This blog is dedicated to the amazing staff at the New Canaan Public Library in New Canaan, Connecticut.

Wednesday, May 12, 2010

A Week in December by Sebastian Faulks, 2009, * * *

In London, three weeks before Christmas 2007, the lives of several characters intersect and intercut each other. With savage accuracy, the story skewers the banking industry and the subprime mortgage crisis while also touching on the evils of Islamic fundamentalism, the British school system, reality TV, role-playing computer games, and critics who delight in giving bad book reviews. The financial explanations are well researched and accurate,  but they slow down the plot.   The main characters are a hedge fund manager trying to pull off the biggest trade of his career and a Scottish-born student led astray by Islamist theory but the other characters, among them a Tube driver, a soccer player, a  book reviewer and a barrister get short shrifted in the novel. I found this book to be unfailingly depressing where all of the characters are either unpleasant or totally obnoxious and it represents a sad commentary on the author's apparent opinion of the greedy, shallow, and class conscious inhabitants of today's United Kingdom. All of this might have been good anti-bourgeois fun, along the lines of recent novels by Jonathan Dee (The Privileges) and Adam Haslett (Union Atlantic) that also feature criminal financiers, if Faulks hadn’t confused the moral calculus by introducing terrorism into the story   In the end, most of the characters and story lines felt like they were added to fatten the book as if a student was trying to satisfy a teacher’s requirement for a 10-page term paper and ultimately the book ends with a thud.  Perhaps, however, there is something to be said for not giving a formulaic ending  - everything continues "as is" despite upheavals in the world and with the characters.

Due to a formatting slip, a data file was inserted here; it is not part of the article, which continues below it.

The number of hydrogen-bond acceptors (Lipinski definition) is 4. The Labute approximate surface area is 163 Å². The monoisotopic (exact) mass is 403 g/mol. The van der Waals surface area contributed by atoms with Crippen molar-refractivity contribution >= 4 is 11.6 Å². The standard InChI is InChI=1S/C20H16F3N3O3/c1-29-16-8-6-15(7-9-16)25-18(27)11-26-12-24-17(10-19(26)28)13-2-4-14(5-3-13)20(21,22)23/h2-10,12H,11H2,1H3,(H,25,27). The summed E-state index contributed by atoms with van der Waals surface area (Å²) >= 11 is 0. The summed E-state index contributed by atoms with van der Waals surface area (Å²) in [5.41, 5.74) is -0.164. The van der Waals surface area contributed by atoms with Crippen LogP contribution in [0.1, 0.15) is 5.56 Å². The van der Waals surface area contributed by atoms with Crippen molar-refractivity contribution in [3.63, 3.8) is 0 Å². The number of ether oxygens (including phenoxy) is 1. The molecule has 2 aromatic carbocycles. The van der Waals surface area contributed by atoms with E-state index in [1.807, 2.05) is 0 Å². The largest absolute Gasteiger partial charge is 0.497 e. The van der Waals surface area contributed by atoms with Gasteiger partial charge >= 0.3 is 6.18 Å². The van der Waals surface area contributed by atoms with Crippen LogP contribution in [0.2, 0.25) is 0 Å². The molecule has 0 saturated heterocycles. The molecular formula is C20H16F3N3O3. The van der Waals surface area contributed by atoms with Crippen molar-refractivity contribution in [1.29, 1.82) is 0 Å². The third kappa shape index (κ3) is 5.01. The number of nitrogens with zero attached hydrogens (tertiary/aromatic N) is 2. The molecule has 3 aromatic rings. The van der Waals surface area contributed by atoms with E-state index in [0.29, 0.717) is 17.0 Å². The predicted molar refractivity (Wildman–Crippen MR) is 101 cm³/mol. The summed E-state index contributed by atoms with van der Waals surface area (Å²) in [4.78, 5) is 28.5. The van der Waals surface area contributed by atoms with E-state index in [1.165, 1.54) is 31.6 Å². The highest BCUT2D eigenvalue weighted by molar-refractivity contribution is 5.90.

No comments:

Post a Comment